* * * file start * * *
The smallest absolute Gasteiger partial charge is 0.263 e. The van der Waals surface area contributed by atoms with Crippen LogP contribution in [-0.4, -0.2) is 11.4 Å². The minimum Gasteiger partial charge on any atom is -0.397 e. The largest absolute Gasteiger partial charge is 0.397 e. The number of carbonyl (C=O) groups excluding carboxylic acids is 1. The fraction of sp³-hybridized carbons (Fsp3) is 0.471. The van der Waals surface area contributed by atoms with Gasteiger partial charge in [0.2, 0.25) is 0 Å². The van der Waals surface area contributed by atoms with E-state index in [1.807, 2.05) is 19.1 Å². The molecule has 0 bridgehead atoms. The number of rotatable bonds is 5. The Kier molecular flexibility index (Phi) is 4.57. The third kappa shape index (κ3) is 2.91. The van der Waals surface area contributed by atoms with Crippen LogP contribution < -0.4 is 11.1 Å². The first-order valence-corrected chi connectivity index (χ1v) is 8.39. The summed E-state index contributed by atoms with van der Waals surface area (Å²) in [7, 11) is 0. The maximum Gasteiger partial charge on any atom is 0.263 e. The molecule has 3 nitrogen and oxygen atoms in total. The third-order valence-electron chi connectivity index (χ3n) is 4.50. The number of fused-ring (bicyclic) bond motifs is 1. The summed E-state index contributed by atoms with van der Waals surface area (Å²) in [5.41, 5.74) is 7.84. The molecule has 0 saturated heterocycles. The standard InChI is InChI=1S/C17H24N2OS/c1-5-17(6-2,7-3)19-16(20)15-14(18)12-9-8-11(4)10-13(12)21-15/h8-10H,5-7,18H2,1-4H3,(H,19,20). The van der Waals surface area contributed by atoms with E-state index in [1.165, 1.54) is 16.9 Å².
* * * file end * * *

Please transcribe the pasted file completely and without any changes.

The smallest absolute Gasteiger partial charge is 0.263 e. The van der Waals surface area contributed by atoms with Crippen LogP contribution in [-0.4, -0.2) is 11.4 Å². The minimum Gasteiger partial charge on any atom is -0.397 e. The largest absolute Gasteiger partial charge is 0.397 e. The number of carbonyl (C=O) groups excluding carboxylic acids is 1. The fraction of sp³-hybridized carbons (Fsp3) is 0.471. The van der Waals surface area contributed by atoms with Gasteiger partial charge in [0.2, 0.25) is 0 Å². The van der Waals surface area contributed by atoms with E-state index in [1.807, 2.05) is 19.1 Å². The molecule has 0 bridgehead atoms. The number of rotatable bonds is 5. The Kier molecular flexibility index (Phi) is 4.57. The third kappa shape index (κ3) is 2.91. The van der Waals surface area contributed by atoms with Crippen LogP contribution < -0.4 is 11.1 Å². The first-order valence-corrected chi connectivity index (χ1v) is 8.39. The summed E-state index contributed by atoms with van der Waals surface area (Å²) in [7, 11) is 0. The maximum Gasteiger partial charge on any atom is 0.263 e. The molecule has 3 nitrogen and oxygen atoms in total. The third-order valence-electron chi connectivity index (χ3n) is 4.50. The number of fused-ring (bicyclic) bond motifs is 1. The summed E-state index contributed by atoms with van der Waals surface area (Å²) in [5.41, 5.74) is 7.84. The molecule has 0 saturated heterocycles. The standard InChI is InChI=1S/C17H24N2OS/c1-5-17(6-2,7-3)19-16(20)15-14(18)12-9-8-11(4)10-13(12)21-15/h8-10H,5-7,18H2,1-4H3,(H,19,20). The van der Waals surface area contributed by atoms with E-state index in [1.165, 1.54) is 16.9 Å².